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Gummo Harmony Korine
Gummo, 1997

Supreme’s latest collab plunders the grim world of Harmony Korine’s Gummo

The skate label is revisiting its time-worn relationship with the cult filmmaker

Beyond all the novelty fire lighters and Rust-Oleum collaborations, Supreme has a time-worn allegiance with the subcultural proponents of the New York art scene. The label’s relationship with Harmony Korine, for example, can be traced back to 1995 when the fledgling filmmaker cast the label’s skate team in his coming-of-age classic, Kids, even tapping the store’s employees as extras. Not to mention last week’s Julia Fox lookbook, which was lensed by the filmmaker.

It’s an alliance the skate brand is revisiting with its latest capsule collection, plastering the grim, vaudevillian world of Gummo across t-shirts, basketball jerseys, hoodies, and windbreakers. One mesh t-shirt plays host to Chloë Sevigny, arms outstretched as Dot, while another memorialises the film’s most recognisable still, featuring Jacob Reynolds’ Solomon eating a plate of watered-down spaghetti in a dingy bath tub. Whether it’s Barbara Kruger or Butthole Surfers, these kinds of cult crossovers have managed to keep Supreme in orbit with counterculture – no matter how many water bottles it manages to sell.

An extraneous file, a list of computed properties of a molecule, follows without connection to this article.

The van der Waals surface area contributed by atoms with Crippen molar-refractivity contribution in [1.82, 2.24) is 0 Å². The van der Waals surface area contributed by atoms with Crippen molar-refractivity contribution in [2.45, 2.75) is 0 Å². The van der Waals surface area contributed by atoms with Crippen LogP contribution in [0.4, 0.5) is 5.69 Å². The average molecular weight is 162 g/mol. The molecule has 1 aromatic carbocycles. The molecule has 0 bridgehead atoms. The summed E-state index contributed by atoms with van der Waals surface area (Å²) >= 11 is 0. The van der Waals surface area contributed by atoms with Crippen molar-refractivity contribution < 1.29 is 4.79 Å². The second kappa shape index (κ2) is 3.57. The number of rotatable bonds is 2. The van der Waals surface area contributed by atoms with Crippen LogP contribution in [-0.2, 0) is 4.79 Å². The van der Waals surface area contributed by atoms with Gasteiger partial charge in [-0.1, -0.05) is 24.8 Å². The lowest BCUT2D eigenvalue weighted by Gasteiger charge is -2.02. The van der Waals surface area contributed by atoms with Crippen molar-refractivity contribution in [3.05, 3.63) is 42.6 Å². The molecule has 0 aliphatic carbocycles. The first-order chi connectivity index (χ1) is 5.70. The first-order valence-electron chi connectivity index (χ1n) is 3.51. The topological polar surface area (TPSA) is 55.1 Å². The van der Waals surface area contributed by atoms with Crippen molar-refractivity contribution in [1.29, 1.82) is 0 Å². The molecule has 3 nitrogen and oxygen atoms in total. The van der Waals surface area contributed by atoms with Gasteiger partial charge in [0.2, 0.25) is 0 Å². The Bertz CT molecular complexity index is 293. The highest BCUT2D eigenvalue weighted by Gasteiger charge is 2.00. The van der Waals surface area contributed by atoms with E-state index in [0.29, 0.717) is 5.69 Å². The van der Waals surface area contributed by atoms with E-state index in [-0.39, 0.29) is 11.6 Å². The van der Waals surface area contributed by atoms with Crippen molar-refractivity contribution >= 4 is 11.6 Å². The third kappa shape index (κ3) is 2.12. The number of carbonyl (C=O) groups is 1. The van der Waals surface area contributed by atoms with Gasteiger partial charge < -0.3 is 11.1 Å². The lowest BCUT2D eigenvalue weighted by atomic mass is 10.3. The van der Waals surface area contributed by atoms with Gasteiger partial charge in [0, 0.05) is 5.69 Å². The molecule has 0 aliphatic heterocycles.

In 1997, Korine explained the movie’s approach to costume to journalist Mike Kelly, saying “America is all about this recycling, this interpretation of pop. I want you to see these kids wearing Bone Thugs & Harmony t-shirts and Metallica hats – this almost schizophrenic identification with popular imagery. If you think about it, that's how people relate to each other these days, through these images.” It’s perhaps fitting, then, that a new generation will cloak themselves in Korine’s imagery, yearning for that same pop cultural patriotism. 

Click through the gallery above to see what’s in store and head over to Supreme to see the collection in full.